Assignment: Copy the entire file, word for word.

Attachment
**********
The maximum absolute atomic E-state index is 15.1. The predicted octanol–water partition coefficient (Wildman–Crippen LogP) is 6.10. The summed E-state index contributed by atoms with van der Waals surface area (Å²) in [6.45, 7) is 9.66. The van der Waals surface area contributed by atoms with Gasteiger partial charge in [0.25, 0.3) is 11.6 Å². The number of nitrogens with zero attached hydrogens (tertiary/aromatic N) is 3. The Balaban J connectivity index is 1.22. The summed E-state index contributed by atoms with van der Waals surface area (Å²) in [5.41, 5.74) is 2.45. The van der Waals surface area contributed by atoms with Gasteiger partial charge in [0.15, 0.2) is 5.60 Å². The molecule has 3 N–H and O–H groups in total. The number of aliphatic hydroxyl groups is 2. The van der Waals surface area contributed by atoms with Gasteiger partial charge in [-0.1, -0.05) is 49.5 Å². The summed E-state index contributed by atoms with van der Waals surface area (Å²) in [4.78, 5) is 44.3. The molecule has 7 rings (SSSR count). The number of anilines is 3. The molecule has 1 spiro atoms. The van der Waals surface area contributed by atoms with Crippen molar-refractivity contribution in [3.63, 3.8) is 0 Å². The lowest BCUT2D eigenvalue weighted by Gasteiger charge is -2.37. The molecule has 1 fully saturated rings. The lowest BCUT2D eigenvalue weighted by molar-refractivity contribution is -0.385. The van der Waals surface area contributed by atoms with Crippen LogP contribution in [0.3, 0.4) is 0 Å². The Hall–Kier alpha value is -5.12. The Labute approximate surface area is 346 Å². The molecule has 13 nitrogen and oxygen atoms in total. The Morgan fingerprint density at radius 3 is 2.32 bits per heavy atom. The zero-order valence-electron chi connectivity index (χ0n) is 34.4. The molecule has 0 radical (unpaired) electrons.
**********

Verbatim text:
The maximum absolute atomic E-state index is 15.1. The predicted octanol–water partition coefficient (Wildman–Crippen LogP) is 6.10. The summed E-state index contributed by atoms with van der Waals surface area (Å²) in [6.45, 7) is 9.66. The van der Waals surface area contributed by atoms with Gasteiger partial charge in [0.25, 0.3) is 11.6 Å². The number of nitrogens with zero attached hydrogens (tertiary/aromatic N) is 3. The Balaban J connectivity index is 1.22. The summed E-state index contributed by atoms with van der Waals surface area (Å²) in [5.41, 5.74) is 2.45. The van der Waals surface area contributed by atoms with Gasteiger partial charge in [0.15, 0.2) is 5.60 Å². The molecule has 3 N–H and O–H groups in total. The number of aliphatic hydroxyl groups is 2. The van der Waals surface area contributed by atoms with Gasteiger partial charge in [-0.1, -0.05) is 49.5 Å². The summed E-state index contributed by atoms with van der Waals surface area (Å²) in [4.78, 5) is 44.3. The molecule has 7 rings (SSSR count). The number of anilines is 3. The molecule has 1 spiro atoms. The van der Waals surface area contributed by atoms with Crippen molar-refractivity contribution in [3.63, 3.8) is 0 Å². The lowest BCUT2D eigenvalue weighted by Gasteiger charge is -2.37. The molecule has 1 fully saturated rings. The lowest BCUT2D eigenvalue weighted by molar-refractivity contribution is -0.385. The van der Waals surface area contributed by atoms with Crippen LogP contribution in [0.3, 0.4) is 0 Å². The Hall–Kier alpha value is -5.12. The Labute approximate surface area is 346 Å². The molecule has 13 nitrogen and oxygen atoms in total. The Morgan fingerprint density at radius 3 is 2.32 bits per heavy atom. The zero-order valence-electron chi connectivity index (χ0n) is 34.4. The molecule has 0 radical (unpaired) electrons.